What I remember most about Mr J is his smile. He smiled through his deposition, through the trial, and even when he lost his case. It was more than a smile, really. It was a mischievous grin, especially fitting on a man who looked a bit like a leprechaun.  He was small in stature, big in personality–and he was an amputee. He’d had a surgery on his leg, the wound had become infected, and he had to have an amputation. He’d sued his surgeon for failing to diagnose the infection. These infection cases are frustrating for everyone involved. Patients want medicine to be perfect. So do doctors.  Medicine isn’t perfect, though, and infections happen in the absence of negligence.  That is what the jury had decided happened here. Throughout the course of the case, I never saw Mr J’s smile waver. I shouldn’t have expected any less. When I took his deposition he told me he had run a marathon, done long distance bike rides for charities, and refused any nurses to care for him in his home. He said his family called him “Superman”. He was surely in pain, but he didn’t appear to suffer.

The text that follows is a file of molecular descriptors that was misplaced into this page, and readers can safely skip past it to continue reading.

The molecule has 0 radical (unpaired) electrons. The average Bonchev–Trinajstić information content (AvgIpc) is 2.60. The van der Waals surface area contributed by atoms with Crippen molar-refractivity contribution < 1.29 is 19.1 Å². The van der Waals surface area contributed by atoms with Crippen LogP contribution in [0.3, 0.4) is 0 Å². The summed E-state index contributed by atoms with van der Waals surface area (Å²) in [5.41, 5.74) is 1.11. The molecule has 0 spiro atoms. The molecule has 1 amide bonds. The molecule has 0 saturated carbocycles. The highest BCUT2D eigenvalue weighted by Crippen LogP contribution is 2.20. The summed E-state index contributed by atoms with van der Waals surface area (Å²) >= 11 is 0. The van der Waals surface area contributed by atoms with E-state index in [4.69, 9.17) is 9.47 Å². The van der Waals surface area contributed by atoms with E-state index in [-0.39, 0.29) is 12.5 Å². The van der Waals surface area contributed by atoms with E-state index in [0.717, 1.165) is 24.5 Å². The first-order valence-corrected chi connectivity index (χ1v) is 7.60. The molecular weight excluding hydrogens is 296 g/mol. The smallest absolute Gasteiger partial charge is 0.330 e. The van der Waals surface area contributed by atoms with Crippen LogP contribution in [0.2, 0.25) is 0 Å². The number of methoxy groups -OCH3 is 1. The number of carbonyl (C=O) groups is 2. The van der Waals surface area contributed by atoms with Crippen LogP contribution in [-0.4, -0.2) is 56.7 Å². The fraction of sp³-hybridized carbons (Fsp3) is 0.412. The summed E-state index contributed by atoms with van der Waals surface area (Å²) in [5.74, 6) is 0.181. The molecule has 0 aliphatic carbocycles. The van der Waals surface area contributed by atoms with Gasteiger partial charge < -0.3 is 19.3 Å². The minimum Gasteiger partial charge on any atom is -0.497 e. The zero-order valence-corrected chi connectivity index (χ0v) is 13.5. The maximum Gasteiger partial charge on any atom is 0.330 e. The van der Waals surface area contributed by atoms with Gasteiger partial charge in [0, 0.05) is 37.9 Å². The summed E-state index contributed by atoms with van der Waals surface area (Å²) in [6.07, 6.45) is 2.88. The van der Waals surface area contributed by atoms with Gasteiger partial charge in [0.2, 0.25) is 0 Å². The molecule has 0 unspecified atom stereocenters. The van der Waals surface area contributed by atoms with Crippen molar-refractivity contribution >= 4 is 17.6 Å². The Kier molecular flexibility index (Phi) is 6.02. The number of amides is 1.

The word patient comes from a Latin word meaning “I am suffering.” I’ve taken hundreds of patients’ depositions in my years defending medical malpractice cases. Some of those patients were obviously suffering. But others were thriving, growing, learning, teaching, and smiling. This weekend I am presenting at Stanford MedX, where patients are giving presentations on the same stages as doctors and researchers. The people who organize this event recognize that patients could be more than those who suffer. Patients could be the secret to the cure for cancer, ALS, MS, and autoimmune diseases. Healthcare is in constant flux, and many are looking for a disruptor, some superhero to sweep in and change everything. Meanwhile, patients are slowly, surely and patiently making change in their own lives. They’re helping researchers make discoveries. They’re sharing all they’ve learned. They might be suffering–but they’re also kicking ass.